With that I laughed, and asked what was wrong. She said, “Well, everything you said was slightly amusing. And you had many takes on things that almost made me laugh, but…nothing that ever made me laugh. I want a comedian to actually make me laugh.”
My feelings weren’t hurt. My ego just twisted things around in my brain to convince myself I’m funnier when writing, or telling a specific story, as opposed to writing jokes with punchlines.
But enough about me and my unfunniness, back to the very funny movie. The trailers did a terrific job setting up this terrific premise, and I know that would be thought provoking stuff. What I didn’t realize was just how friggin’ great this picture would be. The crowd at the Insider Film Series couldn’t stop laughing, and I was right there with them.
I was recently on a radio show discussing movies, and brought up how great a romantic comedy When Harry Met Sally was. I said I was mad when I found out all the couples shown in the movie talking about their relationships were actors and not real couples. This had the opposite. A comedian/actor I dig named David Cross, plays an angry man in therapy, with his real life wife Amber Tamblyn (whose dad Russ played Riff in West Side Story, and whose uncle is the talented Larry Tamblyn of the underrated band The Standells…but I digress). Watching them fight is just hysterical. There are a few other people in the therapy sessions that are also interesting to watch.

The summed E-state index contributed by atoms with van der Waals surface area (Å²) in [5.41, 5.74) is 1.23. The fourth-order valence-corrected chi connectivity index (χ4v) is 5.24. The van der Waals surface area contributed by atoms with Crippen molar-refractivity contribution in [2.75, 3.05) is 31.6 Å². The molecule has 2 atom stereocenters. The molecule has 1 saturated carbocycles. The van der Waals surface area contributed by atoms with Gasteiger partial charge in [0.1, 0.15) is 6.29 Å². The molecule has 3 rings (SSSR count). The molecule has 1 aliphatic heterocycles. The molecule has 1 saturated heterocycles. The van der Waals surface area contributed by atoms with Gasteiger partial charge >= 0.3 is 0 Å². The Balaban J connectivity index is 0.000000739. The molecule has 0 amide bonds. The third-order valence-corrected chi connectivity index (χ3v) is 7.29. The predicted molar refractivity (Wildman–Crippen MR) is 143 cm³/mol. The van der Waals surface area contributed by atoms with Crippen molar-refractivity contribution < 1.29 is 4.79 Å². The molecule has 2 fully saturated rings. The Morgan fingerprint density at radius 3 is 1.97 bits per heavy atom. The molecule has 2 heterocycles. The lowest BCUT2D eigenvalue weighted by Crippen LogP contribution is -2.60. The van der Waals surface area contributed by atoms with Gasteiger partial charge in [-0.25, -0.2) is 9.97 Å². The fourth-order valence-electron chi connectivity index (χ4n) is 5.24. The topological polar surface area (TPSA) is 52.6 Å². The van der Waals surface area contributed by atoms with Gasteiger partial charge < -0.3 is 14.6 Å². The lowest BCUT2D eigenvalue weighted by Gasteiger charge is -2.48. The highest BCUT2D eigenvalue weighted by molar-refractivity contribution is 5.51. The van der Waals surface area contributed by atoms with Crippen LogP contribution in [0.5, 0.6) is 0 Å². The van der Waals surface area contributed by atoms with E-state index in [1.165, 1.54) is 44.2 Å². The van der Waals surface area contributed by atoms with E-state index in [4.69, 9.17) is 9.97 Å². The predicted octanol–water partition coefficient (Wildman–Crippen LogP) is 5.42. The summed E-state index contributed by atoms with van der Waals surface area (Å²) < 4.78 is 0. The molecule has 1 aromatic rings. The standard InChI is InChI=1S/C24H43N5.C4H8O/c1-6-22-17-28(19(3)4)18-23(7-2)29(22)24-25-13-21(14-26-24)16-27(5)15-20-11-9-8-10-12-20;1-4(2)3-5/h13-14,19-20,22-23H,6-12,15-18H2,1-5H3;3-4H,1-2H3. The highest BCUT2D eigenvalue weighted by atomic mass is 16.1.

Tobias Menzies plays the psychiatrist, and in one of the many subtle moves that makes Holofcener a genius writer – you think about his character later and think – dude, you’re not the best at your job, so perhaps you should worry more about that than your wife’s writing.
On the subject of the cast and Holofcener’s brilliance, let’s address their son. He’s played by Owen Teague, who was great in Montana Story, and blew me away in To Leslie last year, coping with an alcoholic mom. In this, he’s just as frustrated with his mom. She nags him about working at the cannabis shop and how hasn’t finished the play he’s writing. He also feels left out when his parents are so affectionate with each other. Another screenwriter would have made that kid such a jerk we wouldn’t be able to sympathize with him. Another screenwriter would have also screwed up the scenes where Beth (Julia Louis-Dreyfus) is teaching a writing class. They’d go for cheap laughs, having students that were completely clueless (I do think her class should have had more students, and it would have still conveyed the same thing; kind of like when Jeff Daniels thinks he is this hotshot writer lecturing a college class in The Squid and the Whale, and when the camera shows the crowd, there were only about 35 students scattered about the huge hall).